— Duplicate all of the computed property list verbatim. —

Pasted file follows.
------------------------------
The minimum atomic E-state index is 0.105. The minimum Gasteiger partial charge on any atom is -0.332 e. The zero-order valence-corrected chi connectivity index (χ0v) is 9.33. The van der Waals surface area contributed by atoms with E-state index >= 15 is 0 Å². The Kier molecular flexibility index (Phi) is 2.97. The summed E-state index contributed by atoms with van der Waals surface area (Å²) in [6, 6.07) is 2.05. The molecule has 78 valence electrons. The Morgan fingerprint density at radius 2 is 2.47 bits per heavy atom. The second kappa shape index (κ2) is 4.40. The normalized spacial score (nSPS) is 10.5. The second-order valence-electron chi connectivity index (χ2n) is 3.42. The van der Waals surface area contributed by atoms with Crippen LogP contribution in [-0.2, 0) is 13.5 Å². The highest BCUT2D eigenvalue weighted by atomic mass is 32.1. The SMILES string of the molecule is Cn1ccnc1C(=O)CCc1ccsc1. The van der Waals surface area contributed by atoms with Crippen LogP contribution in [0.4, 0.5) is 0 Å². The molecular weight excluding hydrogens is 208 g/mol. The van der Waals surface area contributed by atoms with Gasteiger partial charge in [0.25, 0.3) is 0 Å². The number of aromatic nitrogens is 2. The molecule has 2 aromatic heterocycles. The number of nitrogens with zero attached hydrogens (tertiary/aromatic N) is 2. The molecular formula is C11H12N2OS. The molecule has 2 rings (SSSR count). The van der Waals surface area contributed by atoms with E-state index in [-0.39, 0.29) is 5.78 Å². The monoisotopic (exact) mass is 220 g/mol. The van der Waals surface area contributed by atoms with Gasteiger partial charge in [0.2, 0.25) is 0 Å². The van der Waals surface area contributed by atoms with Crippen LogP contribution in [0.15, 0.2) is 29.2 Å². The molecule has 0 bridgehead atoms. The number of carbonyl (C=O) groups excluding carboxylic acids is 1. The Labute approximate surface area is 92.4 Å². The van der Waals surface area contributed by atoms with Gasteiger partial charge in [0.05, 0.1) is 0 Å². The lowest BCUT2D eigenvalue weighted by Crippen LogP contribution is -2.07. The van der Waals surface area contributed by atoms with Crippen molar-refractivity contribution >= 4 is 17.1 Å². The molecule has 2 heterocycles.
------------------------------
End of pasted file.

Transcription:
The minimum atomic E-state index is 0.105. The minimum Gasteiger partial charge on any atom is -0.332 e. The zero-order valence-corrected chi connectivity index (χ0v) is 9.33. The van der Waals surface area contributed by atoms with E-state index >= 15 is 0 Å². The Kier molecular flexibility index (Phi) is 2.97. The summed E-state index contributed by atoms with van der Waals surface area (Å²) in [6, 6.07) is 2.05. The molecule has 78 valence electrons. The Morgan fingerprint density at radius 2 is 2.47 bits per heavy atom. The second kappa shape index (κ2) is 4.40. The normalized spacial score (nSPS) is 10.5. The second-order valence-electron chi connectivity index (χ2n) is 3.42. The van der Waals surface area contributed by atoms with Crippen LogP contribution in [-0.2, 0) is 13.5 Å². The highest BCUT2D eigenvalue weighted by atomic mass is 32.1. The SMILES string of the molecule is Cn1ccnc1C(=O)CCc1ccsc1. The van der Waals surface area contributed by atoms with Crippen LogP contribution in [0.4, 0.5) is 0 Å². The molecular weight excluding hydrogens is 208 g/mol. The van der Waals surface area contributed by atoms with Gasteiger partial charge in [0.25, 0.3) is 0 Å². The number of aromatic nitrogens is 2. The molecule has 2 aromatic heterocycles. The number of nitrogens with zero attached hydrogens (tertiary/aromatic N) is 2. The molecular formula is C11H12N2OS. The molecule has 2 rings (SSSR count). The van der Waals surface area contributed by atoms with E-state index in [-0.39, 0.29) is 5.78 Å². The monoisotopic (exact) mass is 220 g/mol. The van der Waals surface area contributed by atoms with Gasteiger partial charge in [0.2, 0.25) is 0 Å². The van der Waals surface area contributed by atoms with Crippen LogP contribution in [0.15, 0.2) is 29.2 Å². The molecule has 0 bridgehead atoms. The number of carbonyl (C=O) groups excluding carboxylic acids is 1. The Labute approximate surface area is 92.4 Å². The van der Waals surface area contributed by atoms with Gasteiger partial charge in [0.05, 0.1) is 0 Å². The lowest BCUT2D eigenvalue weighted by Crippen LogP contribution is -2.07. The van der Waals surface area contributed by atoms with Crippen molar-refractivity contribution >= 4 is 17.1 Å². The molecule has 2 heterocycles.